Robin Rowland and Nick McCabe share their experience of the F&B industry
Published 15 January 2018
Robin Rowland will discuss building a global business, the journey and lessons he has learnt. Nick McCabe will share how the Hakkasan Group are revolutionizing the management model and expanding into international markets.
Ahead of the conference, we asked both Robin and Nick to share their top tips and biggest learning from their time in the industry.
1, What have been the most significant changes you have experienced during your time in the F&B industry?
Robin Rowland - Over the last 35 years we have seen a massive growth (from 20% in the 80s) towards 50% expenditure on food outside the home (should be there by 2025). UK cuisine quality, variety and accessibility has also improved significantly and private equity support of growth of great concepts & brands has also increased over the years.
Nick McCabe - On a micro level I think our company’s evolution mirrors a macro level change in F&B, which is the convergence of dining and nightlife as bedfellows. In our world we’re seeing a consistent move away from traditional white tablecloth experiences, to hybrid concepts in which customers can have a fine dining experience as well as enjoy a nightlife type of atmosphere. The most financially successful and expandable concepts of recent times are those that marry the two types of hospitality disciplines.
2, What are your top tips to businesses starting out in the industry?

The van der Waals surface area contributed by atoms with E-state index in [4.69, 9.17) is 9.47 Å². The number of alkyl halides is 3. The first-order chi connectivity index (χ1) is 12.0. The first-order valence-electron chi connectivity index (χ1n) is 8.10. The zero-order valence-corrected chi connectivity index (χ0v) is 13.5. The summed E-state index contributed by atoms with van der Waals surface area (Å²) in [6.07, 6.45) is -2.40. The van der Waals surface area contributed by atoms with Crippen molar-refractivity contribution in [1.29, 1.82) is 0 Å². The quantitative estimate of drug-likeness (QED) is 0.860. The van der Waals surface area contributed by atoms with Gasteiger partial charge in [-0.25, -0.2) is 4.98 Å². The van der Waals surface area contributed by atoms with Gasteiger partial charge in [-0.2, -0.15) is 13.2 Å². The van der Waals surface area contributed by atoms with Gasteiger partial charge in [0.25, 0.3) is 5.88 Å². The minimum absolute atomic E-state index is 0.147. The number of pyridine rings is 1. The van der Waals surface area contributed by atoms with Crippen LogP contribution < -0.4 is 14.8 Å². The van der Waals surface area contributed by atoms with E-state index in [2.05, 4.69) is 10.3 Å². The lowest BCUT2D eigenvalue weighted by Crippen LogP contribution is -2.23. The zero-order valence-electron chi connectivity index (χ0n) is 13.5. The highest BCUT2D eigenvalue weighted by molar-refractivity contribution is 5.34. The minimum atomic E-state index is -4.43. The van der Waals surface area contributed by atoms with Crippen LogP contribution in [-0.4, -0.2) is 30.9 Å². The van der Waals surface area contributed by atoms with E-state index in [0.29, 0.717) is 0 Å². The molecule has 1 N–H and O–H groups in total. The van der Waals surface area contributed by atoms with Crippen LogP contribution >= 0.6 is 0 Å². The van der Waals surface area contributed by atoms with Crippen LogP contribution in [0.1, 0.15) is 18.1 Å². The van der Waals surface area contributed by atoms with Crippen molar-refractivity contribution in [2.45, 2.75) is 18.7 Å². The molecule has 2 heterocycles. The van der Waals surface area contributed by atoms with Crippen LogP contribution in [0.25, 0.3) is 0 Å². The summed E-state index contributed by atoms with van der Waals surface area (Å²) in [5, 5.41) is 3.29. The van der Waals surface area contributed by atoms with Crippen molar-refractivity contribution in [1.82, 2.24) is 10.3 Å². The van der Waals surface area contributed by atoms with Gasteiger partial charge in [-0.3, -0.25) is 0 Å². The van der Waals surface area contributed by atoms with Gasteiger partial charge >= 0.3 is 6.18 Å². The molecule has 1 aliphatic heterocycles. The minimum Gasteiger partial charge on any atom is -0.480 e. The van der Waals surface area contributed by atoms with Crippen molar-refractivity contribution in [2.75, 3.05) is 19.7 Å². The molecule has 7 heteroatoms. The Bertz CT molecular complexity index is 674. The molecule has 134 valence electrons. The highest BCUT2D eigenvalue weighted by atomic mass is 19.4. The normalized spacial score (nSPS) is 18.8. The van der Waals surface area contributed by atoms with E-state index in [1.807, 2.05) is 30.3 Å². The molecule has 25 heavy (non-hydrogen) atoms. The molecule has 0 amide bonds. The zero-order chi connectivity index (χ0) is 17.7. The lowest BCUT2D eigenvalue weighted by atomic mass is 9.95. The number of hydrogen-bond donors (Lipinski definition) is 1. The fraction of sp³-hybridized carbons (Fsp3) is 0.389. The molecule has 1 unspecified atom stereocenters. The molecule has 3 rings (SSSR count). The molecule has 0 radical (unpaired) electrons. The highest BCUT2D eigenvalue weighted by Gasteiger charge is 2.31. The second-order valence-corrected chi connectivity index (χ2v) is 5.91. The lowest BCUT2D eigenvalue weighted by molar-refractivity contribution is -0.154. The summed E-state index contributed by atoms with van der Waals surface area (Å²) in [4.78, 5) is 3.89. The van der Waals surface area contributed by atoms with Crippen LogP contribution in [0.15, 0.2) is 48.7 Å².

Robin Rowland - Get a mentor & be humble & respectful (what we don’t know we don’t know) Never lose focus on food & service Constantly innovate Watch cashflow and debt leverage Inspire & lead great teams
Nick McCabe - To me a great operator should always be able to rely on their gut. Figure out what you love about venues that you frequent, and create your own interpretation of that. There is complexity in our business, but at the core we’re in the good time game, and if you can identify the components of venues that deliver a great experience to you personally, that can then be parlayed into developing a successful concept. You really do have to know the rules before you can break them.
3, Building a global brand, what would you say was your biggest learning curve?
Robin Rowland - Get a local partner & if franchising choose a partner with experience, finance & shared vision & values.
Be present & stay on top of all markets, means a lot of travel
Nick McCabe - I’d say there were two key challenges for our company in growing from a London-centric dining brand into an international hospitality group. The first was figuring out how to find commonality in the vastly differing experiences of fine dining and nightlife, as the Hakkasan brand exists in both spheres. Secondly, learning to say no. Growing a brand successfully requires a level of discipline in order to avoid either dilution, or overextension of resources. Being selective about which deals we choose - probably less than 10% of those we see - has been key in maintaining brand equity across the portfolio.